Monday, July 09, 2012

Ballance in the Washington Post Again

This is part of a series.

As usual, I think the latest is the all time winner. The concept of Ballance is that reporting and commentary must reach balanced conclusions no matter what the facts are. It is named after former representative Jack Ballance (see google search above).

I knew it would not be good for my blood pressure to read Could a truly honest politician become president? by Kathleen Hall Jamieson, so I avoided it but was brought back by DemFromCt's one word answer "No."

I have read only the first page and I will read no more. I note that in the all time winning example of the pundit's fallacy Jamieson answers her question "yes" in spite of providing massive evidence that the answer is no (with a possible exception for someone who couldn't lie, knowingly speak a falsehood, because he didn't know anything.

But that's not my beat. The number one example of Ballance is accusing Barack Obama of dishonesty, because he accurately summarized an article in The Washington Post.

" The Obama campaign misused a recent Washington Post article to label Romney as an “outsourcer in chief.”"

Yes the Post blew it and actually reported unballanced facts about which candidate outsourced more. So they must make up for this by complaining that Obama took their remarks out of context. This is pathetic. A disagreement about whether a summary is fair or not is a sign that someone is being dishonest. Anyone with any grasp of ethics at all would understand that a Washington Post columnist can't be a fair referee of a debate between the Post and Obama. Anyone who is not determined to be ballanced has to note that the Romney campaign said the Post confused outsoursing and offshoring because they wrote about outsourcing. I note and stress that this blatantly fallacious argument from the Romney campaign is not noted with the complaint about Obama added for Ballance. Rather Jaemieson notes nothing wrong with the Romney campaigns response to the Post's article. She can't as then her first page would be unballanced. Therefore she has to argue that whatever the Obama campaign allegedly did is incomparably worse than introducing a word "offshoring" and saying that the Post is wrong because if a word in their article was replaced with that different word, then it would be false. This is like claiming that if one says "Romney is dishonest" one is wrong because one has said "Rommey is honest" and confused "dishonest" and "honest." But that outrage against language truth an logic can't be criticized *at all] because it would ruin the ballance.

Jamieson's utter inability to honestly address honesty is proven above. One rule (not just at the Post) is that you can't say it's bad without saying it's bad and getting worse. So she must not only present the case that Romney's dishonesty dwarfs Obama's, but also argue that Obama is less honest than earlier Democratic candidates. So he is dishonest for quoting the Washington Post while Kennedy is honest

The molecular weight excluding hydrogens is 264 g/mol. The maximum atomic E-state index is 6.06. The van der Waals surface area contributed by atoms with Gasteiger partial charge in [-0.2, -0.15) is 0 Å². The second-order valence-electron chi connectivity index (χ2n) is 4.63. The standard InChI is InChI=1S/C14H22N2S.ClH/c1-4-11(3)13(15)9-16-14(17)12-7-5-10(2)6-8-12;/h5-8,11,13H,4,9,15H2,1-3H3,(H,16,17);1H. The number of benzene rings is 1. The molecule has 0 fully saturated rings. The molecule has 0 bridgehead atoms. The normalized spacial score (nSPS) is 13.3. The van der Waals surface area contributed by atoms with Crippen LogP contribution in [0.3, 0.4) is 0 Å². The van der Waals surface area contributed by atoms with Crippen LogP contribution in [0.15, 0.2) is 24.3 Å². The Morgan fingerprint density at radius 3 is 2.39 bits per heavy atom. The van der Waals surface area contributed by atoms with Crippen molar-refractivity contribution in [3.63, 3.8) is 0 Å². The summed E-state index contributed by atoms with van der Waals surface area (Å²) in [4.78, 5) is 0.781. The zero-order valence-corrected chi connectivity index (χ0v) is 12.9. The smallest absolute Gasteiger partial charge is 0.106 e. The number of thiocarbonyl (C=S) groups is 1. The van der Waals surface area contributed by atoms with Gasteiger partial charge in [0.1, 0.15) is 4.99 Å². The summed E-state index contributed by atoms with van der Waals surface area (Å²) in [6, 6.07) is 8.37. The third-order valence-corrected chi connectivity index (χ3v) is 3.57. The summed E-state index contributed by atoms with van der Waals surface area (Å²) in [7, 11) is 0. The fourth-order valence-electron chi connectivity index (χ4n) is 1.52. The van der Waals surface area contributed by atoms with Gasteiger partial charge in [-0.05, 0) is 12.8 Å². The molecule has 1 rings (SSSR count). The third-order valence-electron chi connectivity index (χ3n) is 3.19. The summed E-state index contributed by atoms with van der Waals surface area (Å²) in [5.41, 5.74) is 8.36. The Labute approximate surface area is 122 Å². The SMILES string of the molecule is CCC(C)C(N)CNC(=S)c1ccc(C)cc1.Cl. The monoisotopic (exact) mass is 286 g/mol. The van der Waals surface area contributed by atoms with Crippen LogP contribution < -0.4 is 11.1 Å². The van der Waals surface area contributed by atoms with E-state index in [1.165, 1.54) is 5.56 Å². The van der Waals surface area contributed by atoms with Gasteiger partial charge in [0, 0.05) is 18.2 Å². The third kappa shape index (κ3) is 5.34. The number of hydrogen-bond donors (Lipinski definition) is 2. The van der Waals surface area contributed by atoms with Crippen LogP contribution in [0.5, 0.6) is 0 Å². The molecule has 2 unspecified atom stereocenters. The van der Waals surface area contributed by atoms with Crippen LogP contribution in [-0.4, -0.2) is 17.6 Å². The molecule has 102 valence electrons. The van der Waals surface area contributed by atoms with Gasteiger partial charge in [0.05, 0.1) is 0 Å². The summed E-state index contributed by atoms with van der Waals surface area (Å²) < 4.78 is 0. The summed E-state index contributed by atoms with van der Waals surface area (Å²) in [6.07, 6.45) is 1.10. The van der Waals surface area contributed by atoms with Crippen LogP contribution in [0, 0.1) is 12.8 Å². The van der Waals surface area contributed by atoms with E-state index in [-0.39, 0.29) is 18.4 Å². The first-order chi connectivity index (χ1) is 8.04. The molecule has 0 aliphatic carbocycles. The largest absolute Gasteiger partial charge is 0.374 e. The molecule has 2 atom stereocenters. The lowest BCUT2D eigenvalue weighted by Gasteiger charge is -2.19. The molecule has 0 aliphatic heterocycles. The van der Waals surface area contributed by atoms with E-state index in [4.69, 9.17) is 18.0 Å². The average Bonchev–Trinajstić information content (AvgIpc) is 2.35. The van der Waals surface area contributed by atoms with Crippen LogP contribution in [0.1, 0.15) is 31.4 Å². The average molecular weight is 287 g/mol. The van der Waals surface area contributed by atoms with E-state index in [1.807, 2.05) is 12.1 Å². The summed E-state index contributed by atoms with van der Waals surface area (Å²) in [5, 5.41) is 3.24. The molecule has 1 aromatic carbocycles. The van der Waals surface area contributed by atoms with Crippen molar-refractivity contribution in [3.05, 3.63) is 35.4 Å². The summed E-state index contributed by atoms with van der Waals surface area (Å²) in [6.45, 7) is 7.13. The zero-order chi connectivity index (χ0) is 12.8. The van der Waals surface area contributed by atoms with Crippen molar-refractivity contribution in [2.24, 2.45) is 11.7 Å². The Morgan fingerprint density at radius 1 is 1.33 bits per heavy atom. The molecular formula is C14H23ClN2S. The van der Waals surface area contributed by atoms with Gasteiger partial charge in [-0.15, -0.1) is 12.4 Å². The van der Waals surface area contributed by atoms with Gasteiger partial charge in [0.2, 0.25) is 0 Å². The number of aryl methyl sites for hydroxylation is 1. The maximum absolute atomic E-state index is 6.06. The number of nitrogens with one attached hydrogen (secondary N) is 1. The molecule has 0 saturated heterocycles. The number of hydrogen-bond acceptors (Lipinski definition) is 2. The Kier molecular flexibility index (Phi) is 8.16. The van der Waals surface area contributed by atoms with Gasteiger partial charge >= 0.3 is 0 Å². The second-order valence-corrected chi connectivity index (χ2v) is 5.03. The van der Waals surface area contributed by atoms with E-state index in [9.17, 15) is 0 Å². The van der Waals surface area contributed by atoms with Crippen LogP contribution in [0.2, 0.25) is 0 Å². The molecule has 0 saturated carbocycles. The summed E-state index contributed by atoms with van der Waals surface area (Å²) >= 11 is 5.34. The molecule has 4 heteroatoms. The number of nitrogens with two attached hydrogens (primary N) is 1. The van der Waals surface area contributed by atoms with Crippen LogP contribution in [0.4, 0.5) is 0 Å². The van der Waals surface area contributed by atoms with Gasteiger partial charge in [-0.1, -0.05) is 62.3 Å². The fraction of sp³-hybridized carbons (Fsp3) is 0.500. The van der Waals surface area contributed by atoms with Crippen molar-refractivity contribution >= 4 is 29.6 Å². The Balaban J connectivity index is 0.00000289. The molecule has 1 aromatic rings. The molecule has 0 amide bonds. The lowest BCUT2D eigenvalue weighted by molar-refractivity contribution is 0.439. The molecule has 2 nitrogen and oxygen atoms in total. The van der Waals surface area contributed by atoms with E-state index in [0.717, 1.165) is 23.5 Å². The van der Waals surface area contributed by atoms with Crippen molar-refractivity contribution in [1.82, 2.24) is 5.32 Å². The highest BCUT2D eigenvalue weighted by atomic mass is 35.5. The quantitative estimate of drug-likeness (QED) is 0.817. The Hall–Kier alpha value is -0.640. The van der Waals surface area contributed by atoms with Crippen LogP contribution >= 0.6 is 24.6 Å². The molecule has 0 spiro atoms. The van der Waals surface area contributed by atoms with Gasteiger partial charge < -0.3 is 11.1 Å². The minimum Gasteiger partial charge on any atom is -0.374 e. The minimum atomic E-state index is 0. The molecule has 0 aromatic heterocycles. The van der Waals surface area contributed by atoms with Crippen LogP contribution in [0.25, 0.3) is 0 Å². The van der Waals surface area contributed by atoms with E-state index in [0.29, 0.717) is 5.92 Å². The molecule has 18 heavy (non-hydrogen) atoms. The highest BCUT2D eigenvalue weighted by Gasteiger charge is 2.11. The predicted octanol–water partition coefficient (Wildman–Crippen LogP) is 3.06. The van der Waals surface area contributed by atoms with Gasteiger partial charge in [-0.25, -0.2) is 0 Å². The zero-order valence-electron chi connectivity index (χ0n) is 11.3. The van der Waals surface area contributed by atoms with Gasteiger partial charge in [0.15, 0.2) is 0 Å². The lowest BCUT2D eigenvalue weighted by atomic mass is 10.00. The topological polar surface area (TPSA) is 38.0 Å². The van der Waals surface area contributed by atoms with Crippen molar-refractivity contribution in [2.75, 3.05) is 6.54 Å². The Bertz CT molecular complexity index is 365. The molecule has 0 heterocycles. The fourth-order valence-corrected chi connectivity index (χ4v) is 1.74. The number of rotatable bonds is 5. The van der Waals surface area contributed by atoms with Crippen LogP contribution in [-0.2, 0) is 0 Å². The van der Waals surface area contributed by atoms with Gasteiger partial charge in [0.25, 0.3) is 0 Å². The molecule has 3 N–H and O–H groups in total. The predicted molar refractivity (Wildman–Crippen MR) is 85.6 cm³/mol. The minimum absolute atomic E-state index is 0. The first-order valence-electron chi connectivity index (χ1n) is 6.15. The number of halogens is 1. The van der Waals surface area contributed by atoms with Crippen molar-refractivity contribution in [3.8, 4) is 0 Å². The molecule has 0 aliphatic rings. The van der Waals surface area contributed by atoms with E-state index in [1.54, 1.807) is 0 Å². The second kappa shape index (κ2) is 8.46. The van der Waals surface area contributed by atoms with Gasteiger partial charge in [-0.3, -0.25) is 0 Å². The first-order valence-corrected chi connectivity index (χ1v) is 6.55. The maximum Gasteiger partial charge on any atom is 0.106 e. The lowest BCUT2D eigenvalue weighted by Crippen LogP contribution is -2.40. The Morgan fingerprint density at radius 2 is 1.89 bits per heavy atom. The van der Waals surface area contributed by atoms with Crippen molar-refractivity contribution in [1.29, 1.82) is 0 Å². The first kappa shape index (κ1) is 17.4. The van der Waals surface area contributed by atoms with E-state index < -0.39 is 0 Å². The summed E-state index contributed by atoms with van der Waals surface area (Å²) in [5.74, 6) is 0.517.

"John F. Kennedy in 1960 and Ronald Reagan in 1980 treated their rivals’ positions and records fairly, forthrightly forecast their governing approaches and hewed to the facts. With the exception of the Democratic attack on the alleged missile gap, which Kennedy may have believed existed, neither the 1960 Democratic nominee nor his Republican counterpart, Richard M. Nixon, distorted his or his opponent’s plans."

OK so the fact that Kennedy "may" have believed his fals claims means he is fair and honest. The standard for Obama is no one claims to have been taken out of context. The standard for Kennedy is there is no proof beyond reasonable doubt. With utter total contempt for the data, Jamieson has decided (I guess as a methodological a priori) that both sides are roughly equally at fault and that things have gotten worse. So she must say that a false claim of fact on a hugely important issue which "may have" been an honest mistake is honest, while an arguable summary of an article is much much worse.

Note also the tricky Dicky exception to Ballance. When discussing the fact Jamieson says Nixon's 1960 campaign was basically honest, but somehow he doesn't make the list of honest candidates along with Mondale, Kennedy and Reagan.

Just before clicking over here, I begged the internets to compare the honesty of statements made by Romney and Nixon. I am quite sure that candidate Romney has lied vastly vastly more than candidate Nixon did (of course President Nixon lied about whether he was a crook -- but I think his campaign was much more honest than Kennedy 1960 (for whom of course I would have voted) Reagan ever or Obama 2008 (he claimed that he thought no individual mandate was needed).

Now I don't want an honest candidate. For me true honesty in a Democratic hopeful true honesty (like Mondale's, McGovern's or Carter's) is a deal breaker. I am not Kant and I think it is sometimes morally right to lie. But all the same, Jamieson's total contempt for the facts appalls me.

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